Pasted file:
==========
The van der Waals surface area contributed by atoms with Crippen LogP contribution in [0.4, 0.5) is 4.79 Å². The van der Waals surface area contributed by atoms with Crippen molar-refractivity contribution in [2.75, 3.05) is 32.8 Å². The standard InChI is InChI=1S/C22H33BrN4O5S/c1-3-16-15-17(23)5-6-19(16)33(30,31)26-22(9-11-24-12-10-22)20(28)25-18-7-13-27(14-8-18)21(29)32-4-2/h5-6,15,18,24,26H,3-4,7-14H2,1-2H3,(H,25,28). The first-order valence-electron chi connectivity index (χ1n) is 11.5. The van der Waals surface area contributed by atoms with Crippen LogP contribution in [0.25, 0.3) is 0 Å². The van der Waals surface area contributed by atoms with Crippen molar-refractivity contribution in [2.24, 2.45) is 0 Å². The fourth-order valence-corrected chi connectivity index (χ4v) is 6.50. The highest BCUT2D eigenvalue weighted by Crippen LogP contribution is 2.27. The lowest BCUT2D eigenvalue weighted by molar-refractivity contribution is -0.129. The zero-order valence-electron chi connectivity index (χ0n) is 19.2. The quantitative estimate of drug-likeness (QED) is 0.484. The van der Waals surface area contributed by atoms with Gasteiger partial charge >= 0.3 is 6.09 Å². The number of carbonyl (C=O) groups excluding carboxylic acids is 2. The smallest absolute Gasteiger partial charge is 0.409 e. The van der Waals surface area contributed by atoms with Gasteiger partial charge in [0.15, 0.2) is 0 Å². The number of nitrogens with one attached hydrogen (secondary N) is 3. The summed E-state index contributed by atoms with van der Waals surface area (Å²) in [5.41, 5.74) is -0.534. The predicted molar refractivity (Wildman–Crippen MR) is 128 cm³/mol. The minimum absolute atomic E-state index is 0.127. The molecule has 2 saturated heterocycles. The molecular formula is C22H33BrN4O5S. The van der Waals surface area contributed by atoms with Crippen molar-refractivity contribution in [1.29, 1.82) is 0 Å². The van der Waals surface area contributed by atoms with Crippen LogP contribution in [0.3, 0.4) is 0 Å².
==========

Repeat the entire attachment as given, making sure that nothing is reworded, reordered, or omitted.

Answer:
The van der Waals surface area contributed by atoms with Crippen LogP contribution in [0.4, 0.5) is 4.79 Å². The van der Waals surface area contributed by atoms with Crippen molar-refractivity contribution in [2.75, 3.05) is 32.8 Å². The standard InChI is InChI=1S/C22H33BrN4O5S/c1-3-16-15-17(23)5-6-19(16)33(30,31)26-22(9-11-24-12-10-22)20(28)25-18-7-13-27(14-8-18)21(29)32-4-2/h5-6,15,18,24,26H,3-4,7-14H2,1-2H3,(H,25,28). The first-order valence-electron chi connectivity index (χ1n) is 11.5. The van der Waals surface area contributed by atoms with Crippen LogP contribution in [0.25, 0.3) is 0 Å². The van der Waals surface area contributed by atoms with Crippen molar-refractivity contribution in [2.24, 2.45) is 0 Å². The fourth-order valence-corrected chi connectivity index (χ4v) is 6.50. The highest BCUT2D eigenvalue weighted by Crippen LogP contribution is 2.27. The lowest BCUT2D eigenvalue weighted by molar-refractivity contribution is -0.129. The zero-order valence-electron chi connectivity index (χ0n) is 19.2. The quantitative estimate of drug-likeness (QED) is 0.484. The van der Waals surface area contributed by atoms with Gasteiger partial charge >= 0.3 is 6.09 Å². The number of carbonyl (C=O) groups excluding carboxylic acids is 2. The smallest absolute Gasteiger partial charge is 0.409 e. The van der Waals surface area contributed by atoms with Gasteiger partial charge in [0.15, 0.2) is 0 Å². The number of nitrogens with one attached hydrogen (secondary N) is 3. The summed E-state index contributed by atoms with van der Waals surface area (Å²) in [5.41, 5.74) is -0.534. The predicted molar refractivity (Wildman–Crippen MR) is 128 cm³/mol. The minimum absolute atomic E-state index is 0.127. The molecule has 2 saturated heterocycles. The molecular formula is C22H33BrN4O5S. The van der Waals surface area contributed by atoms with Crippen molar-refractivity contribution in [1.29, 1.82) is 0 Å². The van der Waals surface area contributed by atoms with Crippen LogP contribution in [0.3, 0.4) is 0 Å².